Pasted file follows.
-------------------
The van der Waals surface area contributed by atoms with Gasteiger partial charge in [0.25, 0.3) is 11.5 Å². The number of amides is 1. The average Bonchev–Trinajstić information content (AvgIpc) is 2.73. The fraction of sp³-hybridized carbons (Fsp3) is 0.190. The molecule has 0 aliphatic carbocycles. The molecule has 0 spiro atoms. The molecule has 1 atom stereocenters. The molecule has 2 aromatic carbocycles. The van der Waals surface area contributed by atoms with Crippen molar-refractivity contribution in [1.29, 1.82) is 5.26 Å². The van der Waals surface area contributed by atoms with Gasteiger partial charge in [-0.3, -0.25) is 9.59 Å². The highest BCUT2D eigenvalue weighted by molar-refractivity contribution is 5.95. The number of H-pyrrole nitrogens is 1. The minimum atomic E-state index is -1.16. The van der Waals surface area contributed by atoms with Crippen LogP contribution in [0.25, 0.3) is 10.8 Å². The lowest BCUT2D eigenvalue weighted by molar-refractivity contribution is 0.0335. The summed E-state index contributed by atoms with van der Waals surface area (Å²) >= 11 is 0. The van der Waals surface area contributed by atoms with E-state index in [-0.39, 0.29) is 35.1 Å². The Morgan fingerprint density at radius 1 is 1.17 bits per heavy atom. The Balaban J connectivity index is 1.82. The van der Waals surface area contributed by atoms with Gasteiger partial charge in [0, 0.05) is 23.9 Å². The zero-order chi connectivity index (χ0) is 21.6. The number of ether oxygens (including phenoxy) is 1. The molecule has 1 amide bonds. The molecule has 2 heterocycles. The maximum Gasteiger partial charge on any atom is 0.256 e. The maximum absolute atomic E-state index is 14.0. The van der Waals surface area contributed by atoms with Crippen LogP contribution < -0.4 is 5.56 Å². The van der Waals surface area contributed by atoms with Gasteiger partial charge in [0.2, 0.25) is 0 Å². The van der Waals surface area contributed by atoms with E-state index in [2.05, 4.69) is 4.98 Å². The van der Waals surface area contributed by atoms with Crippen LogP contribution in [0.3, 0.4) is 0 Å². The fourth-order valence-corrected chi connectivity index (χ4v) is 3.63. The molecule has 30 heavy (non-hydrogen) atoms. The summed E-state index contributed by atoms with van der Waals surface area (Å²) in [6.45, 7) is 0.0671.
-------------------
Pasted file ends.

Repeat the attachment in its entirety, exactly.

The van der Waals surface area contributed by atoms with Gasteiger partial charge in [0.25, 0.3) is 11.5 Å². The number of amides is 1. The average Bonchev–Trinajstić information content (AvgIpc) is 2.73. The fraction of sp³-hybridized carbons (Fsp3) is 0.190. The molecule has 0 aliphatic carbocycles. The molecule has 0 spiro atoms. The molecule has 1 atom stereocenters. The molecule has 2 aromatic carbocycles. The van der Waals surface area contributed by atoms with Crippen molar-refractivity contribution in [1.29, 1.82) is 5.26 Å². The van der Waals surface area contributed by atoms with Gasteiger partial charge in [-0.3, -0.25) is 9.59 Å². The highest BCUT2D eigenvalue weighted by molar-refractivity contribution is 5.95. The number of H-pyrrole nitrogens is 1. The minimum atomic E-state index is -1.16. The van der Waals surface area contributed by atoms with Crippen LogP contribution in [0.25, 0.3) is 10.8 Å². The lowest BCUT2D eigenvalue weighted by molar-refractivity contribution is 0.0335. The summed E-state index contributed by atoms with van der Waals surface area (Å²) >= 11 is 0. The van der Waals surface area contributed by atoms with E-state index in [-0.39, 0.29) is 35.1 Å². The Morgan fingerprint density at radius 1 is 1.17 bits per heavy atom. The Balaban J connectivity index is 1.82. The van der Waals surface area contributed by atoms with Gasteiger partial charge in [0, 0.05) is 23.9 Å². The zero-order chi connectivity index (χ0) is 21.6. The number of ether oxygens (including phenoxy) is 1. The molecule has 1 amide bonds. The molecule has 2 heterocycles. The maximum Gasteiger partial charge on any atom is 0.256 e. The maximum absolute atomic E-state index is 14.0. The van der Waals surface area contributed by atoms with Crippen LogP contribution < -0.4 is 5.56 Å². The van der Waals surface area contributed by atoms with Gasteiger partial charge in [0.2, 0.25) is 0 Å². The van der Waals surface area contributed by atoms with E-state index in [2.05, 4.69) is 4.98 Å². The van der Waals surface area contributed by atoms with Crippen LogP contribution in [0.3, 0.4) is 0 Å². The fourth-order valence-corrected chi connectivity index (χ4v) is 3.63. The molecule has 30 heavy (non-hydrogen) atoms. The summed E-state index contributed by atoms with van der Waals surface area (Å²) in [6.45, 7) is 0.0671.